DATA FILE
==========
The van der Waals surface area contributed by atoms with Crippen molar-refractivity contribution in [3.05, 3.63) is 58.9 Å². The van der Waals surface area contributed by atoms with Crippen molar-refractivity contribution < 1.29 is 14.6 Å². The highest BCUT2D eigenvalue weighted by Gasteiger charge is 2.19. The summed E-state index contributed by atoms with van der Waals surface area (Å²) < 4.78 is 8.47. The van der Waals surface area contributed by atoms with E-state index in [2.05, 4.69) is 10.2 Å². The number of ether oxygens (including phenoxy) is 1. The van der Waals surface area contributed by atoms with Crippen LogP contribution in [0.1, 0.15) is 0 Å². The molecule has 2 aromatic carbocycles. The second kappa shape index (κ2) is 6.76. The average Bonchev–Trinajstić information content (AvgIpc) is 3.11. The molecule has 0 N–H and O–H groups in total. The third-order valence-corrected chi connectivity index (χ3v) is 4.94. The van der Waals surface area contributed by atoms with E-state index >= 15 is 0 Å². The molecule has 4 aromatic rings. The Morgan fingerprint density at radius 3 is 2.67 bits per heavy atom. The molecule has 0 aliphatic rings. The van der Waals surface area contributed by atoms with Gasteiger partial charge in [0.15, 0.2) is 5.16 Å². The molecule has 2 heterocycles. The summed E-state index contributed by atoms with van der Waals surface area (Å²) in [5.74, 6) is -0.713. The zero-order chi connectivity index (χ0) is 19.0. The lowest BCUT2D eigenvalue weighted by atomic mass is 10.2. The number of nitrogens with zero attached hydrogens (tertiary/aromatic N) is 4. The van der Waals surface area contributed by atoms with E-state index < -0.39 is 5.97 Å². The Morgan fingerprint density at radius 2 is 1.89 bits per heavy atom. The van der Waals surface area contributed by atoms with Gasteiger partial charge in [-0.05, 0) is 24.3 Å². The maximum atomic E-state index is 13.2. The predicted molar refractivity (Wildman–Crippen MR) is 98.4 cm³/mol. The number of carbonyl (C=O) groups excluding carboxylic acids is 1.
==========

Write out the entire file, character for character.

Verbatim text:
The van der Waals surface area contributed by atoms with Crippen molar-refractivity contribution in [3.05, 3.63) is 58.9 Å². The van der Waals surface area contributed by atoms with Crippen molar-refractivity contribution < 1.29 is 14.6 Å². The highest BCUT2D eigenvalue weighted by Gasteiger charge is 2.19. The summed E-state index contributed by atoms with van der Waals surface area (Å²) < 4.78 is 8.47. The van der Waals surface area contributed by atoms with E-state index in [2.05, 4.69) is 10.2 Å². The number of ether oxygens (including phenoxy) is 1. The van der Waals surface area contributed by atoms with Crippen LogP contribution in [0.1, 0.15) is 0 Å². The molecule has 2 aromatic carbocycles. The second kappa shape index (κ2) is 6.76. The average Bonchev–Trinajstić information content (AvgIpc) is 3.11. The molecule has 0 N–H and O–H groups in total. The third-order valence-corrected chi connectivity index (χ3v) is 4.94. The van der Waals surface area contributed by atoms with E-state index >= 15 is 0 Å². The molecule has 4 aromatic rings. The Morgan fingerprint density at radius 3 is 2.67 bits per heavy atom. The molecule has 0 aliphatic rings. The van der Waals surface area contributed by atoms with Gasteiger partial charge in [0.15, 0.2) is 5.16 Å². The molecule has 2 heterocycles. The summed E-state index contributed by atoms with van der Waals surface area (Å²) in [5.74, 6) is -0.713. The zero-order chi connectivity index (χ0) is 19.0. The lowest BCUT2D eigenvalue weighted by atomic mass is 10.2. The number of nitrogens with zero attached hydrogens (tertiary/aromatic N) is 4. The van der Waals surface area contributed by atoms with E-state index < -0.39 is 5.97 Å². The Morgan fingerprint density at radius 2 is 1.89 bits per heavy atom. The van der Waals surface area contributed by atoms with Gasteiger partial charge in [-0.05, 0) is 24.3 Å². The maximum atomic E-state index is 13.2. The predicted molar refractivity (Wildman–Crippen MR) is 98.4 cm³/mol. The number of carbonyl (C=O) groups excluding carboxylic acids is 1.